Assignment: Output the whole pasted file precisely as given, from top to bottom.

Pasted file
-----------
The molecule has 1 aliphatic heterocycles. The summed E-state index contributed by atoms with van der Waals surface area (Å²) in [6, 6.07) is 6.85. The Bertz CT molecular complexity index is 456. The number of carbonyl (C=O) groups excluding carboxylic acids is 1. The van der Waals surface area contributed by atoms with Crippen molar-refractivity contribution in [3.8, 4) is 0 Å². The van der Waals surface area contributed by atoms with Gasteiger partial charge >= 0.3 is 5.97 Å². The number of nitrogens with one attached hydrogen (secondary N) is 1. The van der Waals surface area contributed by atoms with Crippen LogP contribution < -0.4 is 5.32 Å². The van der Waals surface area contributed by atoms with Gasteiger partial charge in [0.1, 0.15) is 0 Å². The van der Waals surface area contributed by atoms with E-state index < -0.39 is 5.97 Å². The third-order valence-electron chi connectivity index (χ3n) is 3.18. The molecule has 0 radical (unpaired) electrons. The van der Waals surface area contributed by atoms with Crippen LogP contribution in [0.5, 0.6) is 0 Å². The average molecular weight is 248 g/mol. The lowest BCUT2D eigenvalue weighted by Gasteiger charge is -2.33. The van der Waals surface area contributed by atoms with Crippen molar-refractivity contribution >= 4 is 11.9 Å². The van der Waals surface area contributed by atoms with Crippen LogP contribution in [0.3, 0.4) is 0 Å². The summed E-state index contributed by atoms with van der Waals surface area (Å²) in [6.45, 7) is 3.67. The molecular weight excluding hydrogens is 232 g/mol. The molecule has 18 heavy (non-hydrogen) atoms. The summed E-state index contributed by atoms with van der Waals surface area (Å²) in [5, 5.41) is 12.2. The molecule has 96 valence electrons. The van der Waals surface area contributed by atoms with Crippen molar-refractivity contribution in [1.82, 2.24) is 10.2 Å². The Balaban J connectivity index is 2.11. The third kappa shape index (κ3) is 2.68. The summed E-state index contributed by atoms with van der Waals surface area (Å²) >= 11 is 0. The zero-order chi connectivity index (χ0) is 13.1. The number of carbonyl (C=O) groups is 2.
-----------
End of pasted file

The molecule has 1 aliphatic heterocycles. The summed E-state index contributed by atoms with van der Waals surface area (Å²) in [6, 6.07) is 6.85. The Bertz CT molecular complexity index is 456. The number of carbonyl (C=O) groups excluding carboxylic acids is 1. The van der Waals surface area contributed by atoms with Crippen molar-refractivity contribution in [3.8, 4) is 0 Å². The van der Waals surface area contributed by atoms with Gasteiger partial charge >= 0.3 is 5.97 Å². The number of nitrogens with one attached hydrogen (secondary N) is 1. The van der Waals surface area contributed by atoms with Crippen LogP contribution < -0.4 is 5.32 Å². The van der Waals surface area contributed by atoms with Gasteiger partial charge in [0.1, 0.15) is 0 Å². The van der Waals surface area contributed by atoms with E-state index < -0.39 is 5.97 Å². The third-order valence-electron chi connectivity index (χ3n) is 3.18. The molecule has 0 radical (unpaired) electrons. The van der Waals surface area contributed by atoms with Crippen LogP contribution in [0.5, 0.6) is 0 Å². The average molecular weight is 248 g/mol. The lowest BCUT2D eigenvalue weighted by Gasteiger charge is -2.33. The van der Waals surface area contributed by atoms with Crippen molar-refractivity contribution >= 4 is 11.9 Å². The van der Waals surface area contributed by atoms with Crippen LogP contribution in [0.3, 0.4) is 0 Å². The summed E-state index contributed by atoms with van der Waals surface area (Å²) in [6.45, 7) is 3.67. The molecular weight excluding hydrogens is 232 g/mol. The molecule has 18 heavy (non-hydrogen) atoms. The summed E-state index contributed by atoms with van der Waals surface area (Å²) in [5, 5.41) is 12.2. The molecule has 96 valence electrons. The van der Waals surface area contributed by atoms with Crippen molar-refractivity contribution in [1.82, 2.24) is 10.2 Å². The Balaban J connectivity index is 2.11. The third kappa shape index (κ3) is 2.68. The summed E-state index contributed by atoms with van der Waals surface area (Å²) >= 11 is 0. The zero-order chi connectivity index (χ0) is 13.1. The number of carbonyl (C=O) groups is 2.